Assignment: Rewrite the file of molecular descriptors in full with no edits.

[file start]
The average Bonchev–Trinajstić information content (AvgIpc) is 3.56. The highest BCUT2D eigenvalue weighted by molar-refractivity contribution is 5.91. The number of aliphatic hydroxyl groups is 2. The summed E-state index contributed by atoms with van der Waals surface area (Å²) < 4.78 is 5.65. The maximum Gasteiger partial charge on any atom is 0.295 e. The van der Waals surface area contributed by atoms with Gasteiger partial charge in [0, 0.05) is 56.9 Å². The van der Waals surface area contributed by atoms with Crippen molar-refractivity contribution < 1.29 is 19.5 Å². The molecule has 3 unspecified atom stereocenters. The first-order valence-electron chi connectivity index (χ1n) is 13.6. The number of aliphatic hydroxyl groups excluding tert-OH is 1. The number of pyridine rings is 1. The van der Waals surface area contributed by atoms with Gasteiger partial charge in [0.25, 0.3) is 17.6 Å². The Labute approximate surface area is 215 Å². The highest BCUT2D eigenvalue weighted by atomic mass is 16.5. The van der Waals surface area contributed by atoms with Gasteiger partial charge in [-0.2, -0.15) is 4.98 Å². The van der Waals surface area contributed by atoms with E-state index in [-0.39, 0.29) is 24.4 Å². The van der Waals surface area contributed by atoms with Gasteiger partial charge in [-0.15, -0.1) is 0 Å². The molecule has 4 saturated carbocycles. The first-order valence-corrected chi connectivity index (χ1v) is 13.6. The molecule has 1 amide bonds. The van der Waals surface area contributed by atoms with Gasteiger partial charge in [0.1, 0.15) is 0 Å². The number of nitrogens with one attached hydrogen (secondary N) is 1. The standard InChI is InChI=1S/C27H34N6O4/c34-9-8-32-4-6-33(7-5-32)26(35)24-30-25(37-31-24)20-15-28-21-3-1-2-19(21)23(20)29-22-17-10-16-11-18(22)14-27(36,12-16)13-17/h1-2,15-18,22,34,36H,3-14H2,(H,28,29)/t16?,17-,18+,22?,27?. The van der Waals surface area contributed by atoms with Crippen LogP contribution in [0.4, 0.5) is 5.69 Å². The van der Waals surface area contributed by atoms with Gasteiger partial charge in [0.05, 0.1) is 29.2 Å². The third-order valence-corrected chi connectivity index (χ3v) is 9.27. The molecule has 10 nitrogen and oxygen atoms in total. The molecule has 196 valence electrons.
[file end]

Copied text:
The average Bonchev–Trinajstić information content (AvgIpc) is 3.56. The highest BCUT2D eigenvalue weighted by molar-refractivity contribution is 5.91. The number of aliphatic hydroxyl groups is 2. The summed E-state index contributed by atoms with van der Waals surface area (Å²) < 4.78 is 5.65. The maximum Gasteiger partial charge on any atom is 0.295 e. The van der Waals surface area contributed by atoms with Gasteiger partial charge in [0, 0.05) is 56.9 Å². The van der Waals surface area contributed by atoms with Crippen molar-refractivity contribution < 1.29 is 19.5 Å². The molecule has 3 unspecified atom stereocenters. The first-order valence-electron chi connectivity index (χ1n) is 13.6. The number of aliphatic hydroxyl groups excluding tert-OH is 1. The number of pyridine rings is 1. The van der Waals surface area contributed by atoms with Gasteiger partial charge in [0.25, 0.3) is 17.6 Å². The Labute approximate surface area is 215 Å². The highest BCUT2D eigenvalue weighted by atomic mass is 16.5. The van der Waals surface area contributed by atoms with Gasteiger partial charge in [-0.2, -0.15) is 4.98 Å². The van der Waals surface area contributed by atoms with E-state index in [-0.39, 0.29) is 24.4 Å². The van der Waals surface area contributed by atoms with Gasteiger partial charge in [-0.15, -0.1) is 0 Å². The molecule has 4 saturated carbocycles. The first-order valence-corrected chi connectivity index (χ1v) is 13.6. The molecule has 1 amide bonds. The van der Waals surface area contributed by atoms with Gasteiger partial charge in [0.1, 0.15) is 0 Å². The number of nitrogens with one attached hydrogen (secondary N) is 1. The standard InChI is InChI=1S/C27H34N6O4/c34-9-8-32-4-6-33(7-5-32)26(35)24-30-25(37-31-24)20-15-28-21-3-1-2-19(21)23(20)29-22-17-10-16-11-18(22)14-27(36,12-16)13-17/h1-2,15-18,22,34,36H,3-14H2,(H,28,29)/t16?,17-,18+,22?,27?. The van der Waals surface area contributed by atoms with Crippen LogP contribution in [0.4, 0.5) is 5.69 Å². The van der Waals surface area contributed by atoms with Gasteiger partial charge in [0.05, 0.1) is 29.2 Å². The third-order valence-corrected chi connectivity index (χ3v) is 9.27. The molecule has 10 nitrogen and oxygen atoms in total. The molecule has 196 valence electrons.